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Emerging Self-Identities and Emotion in Foreign Language Learning

Emerging Self-Identities and Emotion in Foreign Language Learning

Masuko Miyahara


Additional Information


This book uses a narrative-oriented approach to shed light on the processes of identity construction and development among Japanese university students of English. The research highlights the instrumental agency of individuals in responding to and acting upon the social environment, and in developing, maintaining and/or reconstructing their identities as L2 users. The study offers unique insights into the role of experience, emotions, social and environmental affordances in shaping their personal orientations to English and self-perceptions as English learner-users. It also examines individuals’ responses to these factors and discusses fluctuations in their motivations. The additional value of this book lies in its detailed account of methodological procedures, challenges and ways to overcome obstacles encountered when undertaking qualitative longitudinal studies.

I thoroughly enjoyed reading this book and I found it a thought-provoking and stimulating read for those interested in identities, the self, and emotions, and their interplay with foreign language learning. Additionally, anyone with an interest in
conducting research using learner narratives may use it as an informative guide to the process and be alert to challenges that this type of research might pose.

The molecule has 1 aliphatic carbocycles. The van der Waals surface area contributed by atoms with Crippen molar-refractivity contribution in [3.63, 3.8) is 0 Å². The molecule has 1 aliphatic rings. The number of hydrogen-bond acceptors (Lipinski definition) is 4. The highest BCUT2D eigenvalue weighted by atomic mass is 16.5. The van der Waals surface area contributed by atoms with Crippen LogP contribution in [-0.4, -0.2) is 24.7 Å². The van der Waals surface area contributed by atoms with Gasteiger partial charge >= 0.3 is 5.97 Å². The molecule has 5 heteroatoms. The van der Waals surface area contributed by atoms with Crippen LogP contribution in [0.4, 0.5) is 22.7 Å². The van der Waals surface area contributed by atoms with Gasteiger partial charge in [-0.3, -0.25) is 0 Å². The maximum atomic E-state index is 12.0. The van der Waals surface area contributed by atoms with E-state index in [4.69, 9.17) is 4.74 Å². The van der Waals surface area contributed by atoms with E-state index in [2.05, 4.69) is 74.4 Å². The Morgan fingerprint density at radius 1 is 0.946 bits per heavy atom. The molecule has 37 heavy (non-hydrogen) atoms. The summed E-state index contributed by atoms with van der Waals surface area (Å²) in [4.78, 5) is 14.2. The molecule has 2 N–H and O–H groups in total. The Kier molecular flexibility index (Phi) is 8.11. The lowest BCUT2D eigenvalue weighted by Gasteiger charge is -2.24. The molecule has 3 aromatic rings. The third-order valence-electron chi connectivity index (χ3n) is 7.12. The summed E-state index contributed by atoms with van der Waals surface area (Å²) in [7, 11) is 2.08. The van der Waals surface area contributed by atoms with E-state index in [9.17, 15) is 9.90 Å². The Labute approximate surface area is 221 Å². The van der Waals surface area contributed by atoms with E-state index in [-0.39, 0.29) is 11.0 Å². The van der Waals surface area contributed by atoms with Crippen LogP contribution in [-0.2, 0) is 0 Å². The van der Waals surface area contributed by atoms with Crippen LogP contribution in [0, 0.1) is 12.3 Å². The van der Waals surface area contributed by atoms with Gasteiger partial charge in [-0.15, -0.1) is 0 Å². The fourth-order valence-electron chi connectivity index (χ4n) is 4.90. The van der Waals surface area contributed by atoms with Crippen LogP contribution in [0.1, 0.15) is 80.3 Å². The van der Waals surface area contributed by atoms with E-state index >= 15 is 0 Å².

Christina Gkonou, University of Essex, UK

This book uniquely incorporates Dewey’s work on experience to the development of an understanding of situated learning, imagined communities and the L2 ideal self. Miyahara links social and psychological factors in an effective and innovative way, making for a complex model of L2 identity which she applies masterfully to the English language learning narratives of Japanese university students. The book is a must-read for anyone interested in L2 identities, either from a theoretical or practical perspective.


David Block, ICREA/Universitat de Lleida, Spain

This is a bold study that brings together psychological and sociological perspectives on the motivation to learn English of six young Japanese. Informed both by wide reading and an intimate knowledge of context, Miyahara uses a narrative approach to demonstrate convincingly how the learners' experiences with English in childhood and adolescence colour their attitudes and motivation to learn during their first year at college.

Martin Lamb, University of Leeds, UK

Miyahara’s monograph contributes to identity research by constructing a theoretical framework combining both post-structuralist and psychological theories of identity (...) The explored EFL learners’ identities strengthen the field by shedding more light on the diverse ways in which English learners in EFL (as opposed to ESL) contexts construct their identities as English users in the globalized world. Furthermore, the detailed discussion of narrative analysis provides methodological insights for interested researchers to further develop the approach.

Hui-Jung Tang, University of Rochester, USA